But Michaela, from Glenrothes in Fife, didn’t get to enjoy the island life when she came down with bacterial meningitis. She tells her story here.
“I flew out to Zakynthos by myself and met other workers there.
“One night I worked in a bar from 8pm until 3am and afterwards went out to a club until 6am. I was drunk and tired and got to my bed at around 6:30.
“I woke up at 3pm and my whole body was in agony from head to toe. The pain was even in my fingers and toes. I had an awful headache and I couldn't even move. I knew that this could not be a hangover.
“Five hours passed and I wasn't feeling any better. My flatmate wasn't home so I was by myself. I googled medical centres on Iaganas Strip and phoned one. The language barrier made it difficult to explain how I was feeling and where I was. Luckily two medical staff came out to see me later that night.
Unable to walk
“My blood pressure was through the roof and they wanted to take me to the medical centre so they could carry out further investigations. When I tried to get up and walk I fainted. The medical staff had to carry me down the stairs as my body was so weak I couldn't walk.
“At the medical centre, all I can remember was that they put me on a drip and I was dipping in and out of consciousness, occasionally waking up to hear the music from the clubs on the strip.
“At 3am they took me home and told me to take paracetamol, drink plenty of water and gave me crisps and chocolate to eat. At 5am I woke up still in incredible pain and I knew something wasn't right. Thankfully I am a drama queen and it saved my life!! I phoned the medical centre back and they told me to take paracetamol and get plenty of sleep. I was adamant that I needed to go to hospital as I was in so much pain.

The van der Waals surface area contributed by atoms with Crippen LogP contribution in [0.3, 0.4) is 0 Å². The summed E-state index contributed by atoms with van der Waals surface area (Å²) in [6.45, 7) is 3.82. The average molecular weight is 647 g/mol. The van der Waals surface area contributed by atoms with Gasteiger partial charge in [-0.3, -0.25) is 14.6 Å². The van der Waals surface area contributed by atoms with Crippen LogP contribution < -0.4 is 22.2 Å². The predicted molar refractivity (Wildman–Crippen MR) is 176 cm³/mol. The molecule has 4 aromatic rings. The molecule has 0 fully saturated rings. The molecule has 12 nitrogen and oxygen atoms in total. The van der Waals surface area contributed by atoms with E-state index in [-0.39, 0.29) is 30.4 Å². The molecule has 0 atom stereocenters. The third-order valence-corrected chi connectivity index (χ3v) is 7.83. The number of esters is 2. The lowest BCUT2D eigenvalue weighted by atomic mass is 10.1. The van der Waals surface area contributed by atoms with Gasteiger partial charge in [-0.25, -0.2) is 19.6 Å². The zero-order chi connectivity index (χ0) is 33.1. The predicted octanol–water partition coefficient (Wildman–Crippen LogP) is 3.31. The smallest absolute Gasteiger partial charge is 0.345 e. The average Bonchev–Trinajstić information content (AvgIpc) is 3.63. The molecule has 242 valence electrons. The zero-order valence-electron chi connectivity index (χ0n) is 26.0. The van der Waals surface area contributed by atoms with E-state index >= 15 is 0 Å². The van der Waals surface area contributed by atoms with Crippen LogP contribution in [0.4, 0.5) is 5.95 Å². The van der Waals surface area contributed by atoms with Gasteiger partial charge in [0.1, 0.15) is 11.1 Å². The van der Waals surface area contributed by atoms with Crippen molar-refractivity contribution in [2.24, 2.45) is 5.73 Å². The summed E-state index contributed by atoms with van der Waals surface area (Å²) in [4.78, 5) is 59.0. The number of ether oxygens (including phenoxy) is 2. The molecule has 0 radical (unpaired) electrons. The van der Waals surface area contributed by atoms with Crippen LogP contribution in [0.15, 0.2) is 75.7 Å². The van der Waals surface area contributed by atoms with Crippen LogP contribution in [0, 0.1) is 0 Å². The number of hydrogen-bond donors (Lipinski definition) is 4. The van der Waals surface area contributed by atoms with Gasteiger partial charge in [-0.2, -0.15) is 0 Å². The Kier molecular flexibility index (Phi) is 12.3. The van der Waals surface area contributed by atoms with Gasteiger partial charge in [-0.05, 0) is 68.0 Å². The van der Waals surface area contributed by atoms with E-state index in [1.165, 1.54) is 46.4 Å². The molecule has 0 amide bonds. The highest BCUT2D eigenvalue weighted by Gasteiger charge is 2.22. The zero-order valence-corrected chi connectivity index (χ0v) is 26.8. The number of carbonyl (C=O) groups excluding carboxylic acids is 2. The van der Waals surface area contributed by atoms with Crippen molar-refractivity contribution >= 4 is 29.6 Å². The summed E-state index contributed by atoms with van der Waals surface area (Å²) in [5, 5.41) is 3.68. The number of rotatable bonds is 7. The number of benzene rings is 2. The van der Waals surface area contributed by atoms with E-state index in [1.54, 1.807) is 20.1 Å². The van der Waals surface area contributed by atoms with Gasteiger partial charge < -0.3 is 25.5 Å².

“The medical staff came back out and took me to hospital. I began vomiting and couldn't stay awake. I only vaguely remember things from this point on. I woke up in hospital and there was a lot of medical staff around me. I remember them inserting a needle into my back but not having a clue what was going on - when in fact they were doing a lumbar puncture.
“At this point I couldn't cope, I kept saying that I couldn't do it, I was in too much pain. I even asked them if they could put me to sleep. The next thing I recall was waking up in a different room with two nurses inserting a catheter.
Transferred by ferry
“I then woke up on a stretcher in an ambulance with a loud drone noise - which was the noise of the ferry. I was transferred from Zante hospital to mainland Greece by ferry as they could not treat me in Zante. I was so oblivious to what was happening.
“I can't remember the first three days of being ill with meningitis. By day three I was more awake and aware of what was going on.
“My dad flew out and joined me by my bedside and the day after my mum and her partner managed to get flights out to join us. Without my family by my side I don't know how I would have coped. There were only a few nurses who spoke very little English and the nurses didn't give me a buzzer, so I had no way of getting assistance if I needed it throughout the night. I literally had to shout and scream to get their attention. The nurses often left my drip on and would forget to switch it off. They needed to test my blood regularly and my veins aren't good to take blood from, which left me covered in bruises and needle marks.
Didn’t realise how ill I was
“At the time I did not realise how ill I was. I was on oxygen, had two MRI scans, a CT scan and many blood tests. It was such a traumatising experience but I am an extremely lucky girl to be here to tell my story.
“If it wasn't for my stubborn, drama queen attitude I probably would not have survived. I am ever so thankful for all the staff that helped me and of course my family, who are amazing for putting up with me and being with me every step of the way.
“Meningitis Now has been in contact with me and my parents and have offered support. They are very helpful and understanding and have helped me to get in contact with others who I can speak to and gain support from.”